Tom Schreiner, Romans 5 and Original Sin

Dr. Terrance Tiessen, Professor Emeritus of Systematic Theology and Ethics at Providence Theological Seminary, in Manitoba, Canada reflects on Dr. Tom Schreiner’s paper “Original Sin and Original Death:Romans 5:12-19” which was presented at the 2012 Evangelical Theological Society annual meeting.

Tiessen compares the 1925, 1963, and 2000 versions of the Baptist Faith and Message (BFM) finding tension between Schreiner’s position on Rom. 5:12-19 and the latest BFM. Keep in mind that Tiessen is Baptist, but not Southern Baptist. He would like to better understand the tension between Schereiner and the BFM.

Tiessen begins the article considering Schreiner’s proposal.

Romans 5:12-14

Tom finds the first part of the verse clear: “through one man sin entered the world and death through sin.” Through Adam’s sin, both sin and death were introduced into the kosmos, which refers specifically to human beings, and this death had both physical and spiritual aspects, though they did not occur at the same moment. Although the narrator “doesn’t explicitly say that all human beings shared in Adam’s sin,” such a reading is supported by the narrative, “for paradise has certainly been left far behind beginning with chapter 4.” Since Adam all human beings “have entered the world as sinners and spiritually dead.”

Most scholars have argued that Paul breaks off his comparison in mid-sentence and does not pick it up again until 5:18, because he uses kai houtôs rather than houtôs kai, but Tom thinks we should not press the word order. Consequently, he sees the comparison completed in the latter part of 5:12. That leads to this paraphrase of the verse: “since sin and death entered the world through one man, so also death spread to all people since all sinned.” Thus, the evil powers of sin and death “rule over all people by virtue of Adam’s sin.”

Evidence of the difficulty of interpreting the last part of 5:12 is seen in the fact that Tom has changed his own mind about it since writing his Romans commentary. The change, however, “does not affect the truth that Adam is the covenant head of all human beings,” who enter the world condemned and dead because of Adam’s sin. In his commentary, Tom had argued that eph hô is a result clause, giving the translation: “and so death spread to all people, and on the basis of this death all sinned” (Romans, 273-77). In other words, all people sin individually because they enter the world spiritually dead, and they express that death by their sin.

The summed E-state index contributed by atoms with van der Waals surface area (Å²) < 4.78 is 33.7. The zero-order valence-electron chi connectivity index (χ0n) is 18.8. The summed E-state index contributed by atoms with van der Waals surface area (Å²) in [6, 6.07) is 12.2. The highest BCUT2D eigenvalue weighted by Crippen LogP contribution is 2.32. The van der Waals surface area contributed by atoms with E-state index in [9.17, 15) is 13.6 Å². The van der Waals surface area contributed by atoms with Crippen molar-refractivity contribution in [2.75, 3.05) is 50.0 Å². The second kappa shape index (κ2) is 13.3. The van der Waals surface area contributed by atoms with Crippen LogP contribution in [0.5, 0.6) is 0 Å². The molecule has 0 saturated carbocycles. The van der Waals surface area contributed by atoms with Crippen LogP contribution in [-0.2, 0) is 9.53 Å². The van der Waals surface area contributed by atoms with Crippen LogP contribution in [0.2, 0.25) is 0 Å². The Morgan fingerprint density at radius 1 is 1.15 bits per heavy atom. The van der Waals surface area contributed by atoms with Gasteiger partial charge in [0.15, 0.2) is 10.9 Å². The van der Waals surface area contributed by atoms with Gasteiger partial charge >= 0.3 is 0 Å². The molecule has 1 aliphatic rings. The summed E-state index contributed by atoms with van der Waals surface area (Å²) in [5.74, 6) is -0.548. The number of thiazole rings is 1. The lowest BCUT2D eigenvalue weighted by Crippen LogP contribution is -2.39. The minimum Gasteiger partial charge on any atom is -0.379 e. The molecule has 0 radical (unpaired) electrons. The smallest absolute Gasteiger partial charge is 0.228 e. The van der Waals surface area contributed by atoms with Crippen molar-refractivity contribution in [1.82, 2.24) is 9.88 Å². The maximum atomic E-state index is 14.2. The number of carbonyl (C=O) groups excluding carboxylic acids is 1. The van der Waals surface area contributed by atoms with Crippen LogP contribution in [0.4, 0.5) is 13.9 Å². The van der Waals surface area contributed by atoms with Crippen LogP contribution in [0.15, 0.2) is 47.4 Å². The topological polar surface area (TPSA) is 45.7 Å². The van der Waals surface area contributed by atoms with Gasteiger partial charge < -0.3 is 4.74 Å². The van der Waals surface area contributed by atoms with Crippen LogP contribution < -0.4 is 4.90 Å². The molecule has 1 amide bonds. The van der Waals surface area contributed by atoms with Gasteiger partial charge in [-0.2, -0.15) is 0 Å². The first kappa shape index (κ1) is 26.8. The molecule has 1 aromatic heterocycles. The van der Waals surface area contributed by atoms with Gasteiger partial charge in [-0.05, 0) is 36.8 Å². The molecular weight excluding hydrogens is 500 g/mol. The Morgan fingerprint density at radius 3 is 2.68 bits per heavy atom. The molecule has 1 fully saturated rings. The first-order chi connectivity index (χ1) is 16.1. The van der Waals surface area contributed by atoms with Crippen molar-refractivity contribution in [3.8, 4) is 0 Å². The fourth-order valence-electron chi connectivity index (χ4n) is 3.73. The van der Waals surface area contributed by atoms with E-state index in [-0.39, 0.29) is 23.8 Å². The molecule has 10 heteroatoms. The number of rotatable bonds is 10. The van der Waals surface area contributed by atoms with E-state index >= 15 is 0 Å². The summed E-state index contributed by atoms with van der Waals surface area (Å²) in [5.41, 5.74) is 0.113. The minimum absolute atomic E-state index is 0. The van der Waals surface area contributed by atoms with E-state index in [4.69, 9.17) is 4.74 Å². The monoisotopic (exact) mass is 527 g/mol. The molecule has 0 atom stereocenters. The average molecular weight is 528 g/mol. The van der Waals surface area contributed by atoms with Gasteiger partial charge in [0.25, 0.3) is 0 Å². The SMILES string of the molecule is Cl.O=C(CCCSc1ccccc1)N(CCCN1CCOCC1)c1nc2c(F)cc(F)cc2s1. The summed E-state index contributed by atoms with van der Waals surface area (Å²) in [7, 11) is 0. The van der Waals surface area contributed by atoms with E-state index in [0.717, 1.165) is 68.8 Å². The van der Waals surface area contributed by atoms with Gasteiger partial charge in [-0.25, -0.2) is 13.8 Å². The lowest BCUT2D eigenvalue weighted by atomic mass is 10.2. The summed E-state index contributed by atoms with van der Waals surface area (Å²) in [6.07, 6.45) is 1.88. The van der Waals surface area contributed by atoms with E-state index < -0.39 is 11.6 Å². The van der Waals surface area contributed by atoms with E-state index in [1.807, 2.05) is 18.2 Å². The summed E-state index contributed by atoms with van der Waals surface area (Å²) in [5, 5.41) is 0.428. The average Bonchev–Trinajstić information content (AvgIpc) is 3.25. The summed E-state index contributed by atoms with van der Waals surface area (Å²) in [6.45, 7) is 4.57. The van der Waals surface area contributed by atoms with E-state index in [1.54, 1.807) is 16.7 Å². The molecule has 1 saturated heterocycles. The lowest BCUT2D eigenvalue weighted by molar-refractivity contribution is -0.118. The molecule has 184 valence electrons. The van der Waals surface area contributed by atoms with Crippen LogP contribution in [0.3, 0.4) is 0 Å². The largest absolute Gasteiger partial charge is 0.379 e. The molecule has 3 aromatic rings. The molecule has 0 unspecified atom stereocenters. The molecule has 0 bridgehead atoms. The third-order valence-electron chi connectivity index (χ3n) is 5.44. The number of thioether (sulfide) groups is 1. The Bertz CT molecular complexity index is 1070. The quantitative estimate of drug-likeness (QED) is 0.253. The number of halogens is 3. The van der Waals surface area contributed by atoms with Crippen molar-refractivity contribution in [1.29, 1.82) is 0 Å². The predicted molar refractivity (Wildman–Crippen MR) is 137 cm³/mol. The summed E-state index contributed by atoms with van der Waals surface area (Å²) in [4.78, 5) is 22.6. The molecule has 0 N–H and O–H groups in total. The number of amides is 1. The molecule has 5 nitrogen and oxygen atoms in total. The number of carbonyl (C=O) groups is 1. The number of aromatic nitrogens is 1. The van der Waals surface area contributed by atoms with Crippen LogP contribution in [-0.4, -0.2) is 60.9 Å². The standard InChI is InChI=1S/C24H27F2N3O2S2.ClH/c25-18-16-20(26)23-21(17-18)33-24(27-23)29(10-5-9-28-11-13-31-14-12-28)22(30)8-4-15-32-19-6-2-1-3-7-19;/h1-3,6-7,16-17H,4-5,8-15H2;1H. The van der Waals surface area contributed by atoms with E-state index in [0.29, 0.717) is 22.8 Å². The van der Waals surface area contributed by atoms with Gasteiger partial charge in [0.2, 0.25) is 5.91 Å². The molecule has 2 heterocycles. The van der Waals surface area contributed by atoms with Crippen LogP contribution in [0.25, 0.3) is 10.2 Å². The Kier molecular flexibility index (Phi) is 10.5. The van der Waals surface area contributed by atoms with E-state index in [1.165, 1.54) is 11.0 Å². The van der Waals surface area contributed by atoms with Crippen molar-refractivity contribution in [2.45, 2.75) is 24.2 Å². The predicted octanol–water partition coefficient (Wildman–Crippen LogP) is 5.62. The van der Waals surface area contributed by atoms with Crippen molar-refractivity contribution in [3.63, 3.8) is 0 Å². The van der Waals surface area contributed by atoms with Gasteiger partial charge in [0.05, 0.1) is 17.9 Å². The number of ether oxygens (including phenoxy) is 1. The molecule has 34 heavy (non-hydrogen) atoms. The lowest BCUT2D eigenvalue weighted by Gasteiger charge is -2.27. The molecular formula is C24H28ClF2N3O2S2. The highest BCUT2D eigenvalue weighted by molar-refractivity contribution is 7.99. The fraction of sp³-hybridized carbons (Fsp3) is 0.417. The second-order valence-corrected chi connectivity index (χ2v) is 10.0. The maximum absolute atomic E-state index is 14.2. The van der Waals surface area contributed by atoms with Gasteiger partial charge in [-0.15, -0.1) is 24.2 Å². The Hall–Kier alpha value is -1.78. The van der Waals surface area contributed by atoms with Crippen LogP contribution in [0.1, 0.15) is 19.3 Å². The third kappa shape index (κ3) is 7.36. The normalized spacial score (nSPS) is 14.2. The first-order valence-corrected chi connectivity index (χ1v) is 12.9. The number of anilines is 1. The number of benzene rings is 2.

Tom still considers this a possible reading, which fits theologically with what Rom 5:12-19 teaches. So his theological reading of the text has not changed, but he has now moved away from that rendering of eph hô for two reasons.

  • though it is theologically true that spiritual death leads to sin (cf. Eph 2:1-3), Paul emphasizes that sin leads to death, in Rom 5 and 6 (cf. 5:13-14, 15, 17; 6:23). It is most plausible, therefore, “that 5:12cd teaches that death spread to all because all sinned.”
  • although eph hô can designate result, in the three other occasions when Paul uses the phrase (2 Cor 5:4; Phil 3:12; 4:10), a causal sense seems preferable. Given that “Paul regularly argues in Romans 5 and 6 that sin begets death, context supports the interpretation, “and so death spread to all men because all sinned” (5:12).

A causal reading would fit well with a Pelagian understanding, since individuals are said to die because they sin, but Pelagianism ignores Paul’s repeated stress on Adam’s role as the originator of both sin and condemnation for all. Charles Cranfield also followed a causal reading, but he understood Paul to be saying that “human beings sin because they inherited a corrupt nature from Adam” (Romans 1-8, 278-79). Cranfield erred, however, because “sinned (hêmarton) does not mean ‘become corrupted’ in one’s nature. It refers to the act of sinning, and hence Cranfield strays from the wording of the text. (Read the whole thing ->)

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tagged as , , , , in Christianity,Southern Baptist,theology

{ 5 comments… read them below or add one }

1 Cathy M. April 23, 2013 at 1:18 pm

Well, Bro. Mark… what do you say? I too would love to hear how us Southern Baptists find comfort in an apparent contradiction. Is it true that the SBC holds “that some human beings do not become transgressors and come under condemnation?” If so, then my mind is officially BLOWN! Is that really what we’re supposed to believe?

2 mariep April 23, 2013 at 1:23 pm

Thanks for sharing- interesting article! My 2 cents on a complex issue: The question isn’t whether someone believes in an “age of accountability” but when that age occurs. And, many of the Reformed who argue that all those who die in infancy are elect would say the issue is not their native innocence but because they are elect, .and so God granted them faith, even as a mustard seed, and saved them by the blood of Christ.

3 Robert Vaughn April 24, 2013 at 8:24 pm

Thanks for posting this and the link to Tiessen’s article. I enjoyed it very much.

4 Mark Lamprecht April 26, 2013 at 9:23 am

I know there are two other comments here, but until disqus finished importing they won’t show up. Cathy M. asked “how Southern Baptists find comfort in an apparent contradiction.” My answer right now is – I don’t know.

Some of my friends have given answers that they don’t see a contradiction. However, as I read the BFM2000 in the area of “original sin” I do find tension. I think it’s worth exploring.

5 Chris Whisonant September 13, 2014 at 2:46 pm

thanks for the quite timely archive post as we are teaching Romans 5 in SS tomorrow. 🙂


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